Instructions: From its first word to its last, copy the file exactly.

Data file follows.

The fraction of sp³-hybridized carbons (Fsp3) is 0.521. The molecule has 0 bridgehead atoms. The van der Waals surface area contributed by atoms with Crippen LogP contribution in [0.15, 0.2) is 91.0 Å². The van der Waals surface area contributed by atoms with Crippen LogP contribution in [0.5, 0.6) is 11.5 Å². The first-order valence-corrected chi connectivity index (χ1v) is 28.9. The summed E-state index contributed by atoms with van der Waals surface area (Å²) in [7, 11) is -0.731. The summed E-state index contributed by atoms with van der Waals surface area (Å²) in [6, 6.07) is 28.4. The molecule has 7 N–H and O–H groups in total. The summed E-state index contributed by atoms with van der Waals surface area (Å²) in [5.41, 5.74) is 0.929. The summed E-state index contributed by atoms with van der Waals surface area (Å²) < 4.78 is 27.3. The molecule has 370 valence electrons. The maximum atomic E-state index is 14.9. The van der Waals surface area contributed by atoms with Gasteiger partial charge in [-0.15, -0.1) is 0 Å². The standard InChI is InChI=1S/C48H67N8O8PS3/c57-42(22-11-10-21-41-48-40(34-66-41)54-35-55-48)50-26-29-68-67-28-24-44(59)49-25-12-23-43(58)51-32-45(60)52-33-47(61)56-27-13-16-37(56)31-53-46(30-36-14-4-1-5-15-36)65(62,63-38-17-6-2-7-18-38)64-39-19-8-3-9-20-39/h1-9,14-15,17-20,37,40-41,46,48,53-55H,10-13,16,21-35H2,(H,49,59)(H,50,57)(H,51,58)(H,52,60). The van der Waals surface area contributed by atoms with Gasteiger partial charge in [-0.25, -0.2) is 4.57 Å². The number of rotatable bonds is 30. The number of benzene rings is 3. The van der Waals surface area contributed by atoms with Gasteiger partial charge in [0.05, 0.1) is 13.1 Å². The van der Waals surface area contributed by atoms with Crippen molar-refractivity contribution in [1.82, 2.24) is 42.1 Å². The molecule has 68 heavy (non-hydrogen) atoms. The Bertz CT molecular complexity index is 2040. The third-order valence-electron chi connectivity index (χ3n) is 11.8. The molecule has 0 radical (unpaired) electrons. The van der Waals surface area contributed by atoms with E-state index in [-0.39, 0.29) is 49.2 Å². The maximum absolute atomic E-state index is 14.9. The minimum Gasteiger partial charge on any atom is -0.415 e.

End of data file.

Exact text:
The fraction of sp³-hybridized carbons (Fsp3) is 0.521. The molecule has 0 bridgehead atoms. The van der Waals surface area contributed by atoms with Crippen LogP contribution in [0.15, 0.2) is 91.0 Å². The van der Waals surface area contributed by atoms with Crippen LogP contribution in [0.5, 0.6) is 11.5 Å². The first-order valence-corrected chi connectivity index (χ1v) is 28.9. The summed E-state index contributed by atoms with van der Waals surface area (Å²) in [7, 11) is -0.731. The summed E-state index contributed by atoms with van der Waals surface area (Å²) in [6, 6.07) is 28.4. The molecule has 7 N–H and O–H groups in total. The summed E-state index contributed by atoms with van der Waals surface area (Å²) in [5.41, 5.74) is 0.929. The summed E-state index contributed by atoms with van der Waals surface area (Å²) < 4.78 is 27.3. The molecule has 370 valence electrons. The maximum atomic E-state index is 14.9. The van der Waals surface area contributed by atoms with Gasteiger partial charge in [-0.15, -0.1) is 0 Å². The standard InChI is InChI=1S/C48H67N8O8PS3/c57-42(22-11-10-21-41-48-40(34-66-41)54-35-55-48)50-26-29-68-67-28-24-44(59)49-25-12-23-43(58)51-32-45(60)52-33-47(61)56-27-13-16-37(56)31-53-46(30-36-14-4-1-5-15-36)65(62,63-38-17-6-2-7-18-38)64-39-19-8-3-9-20-39/h1-9,14-15,17-20,37,40-41,46,48,53-55H,10-13,16,21-35H2,(H,49,59)(H,50,57)(H,51,58)(H,52,60). The van der Waals surface area contributed by atoms with Gasteiger partial charge in [-0.25, -0.2) is 4.57 Å². The number of rotatable bonds is 30. The number of benzene rings is 3. The van der Waals surface area contributed by atoms with Gasteiger partial charge in [0.05, 0.1) is 13.1 Å². The van der Waals surface area contributed by atoms with Crippen molar-refractivity contribution in [1.82, 2.24) is 42.1 Å². The molecule has 68 heavy (non-hydrogen) atoms. The Bertz CT molecular complexity index is 2040. The third-order valence-electron chi connectivity index (χ3n) is 11.8. The molecule has 0 radical (unpaired) electrons. The van der Waals surface area contributed by atoms with E-state index in [-0.39, 0.29) is 49.2 Å². The maximum absolute atomic E-state index is 14.9. The minimum Gasteiger partial charge on any atom is -0.415 e.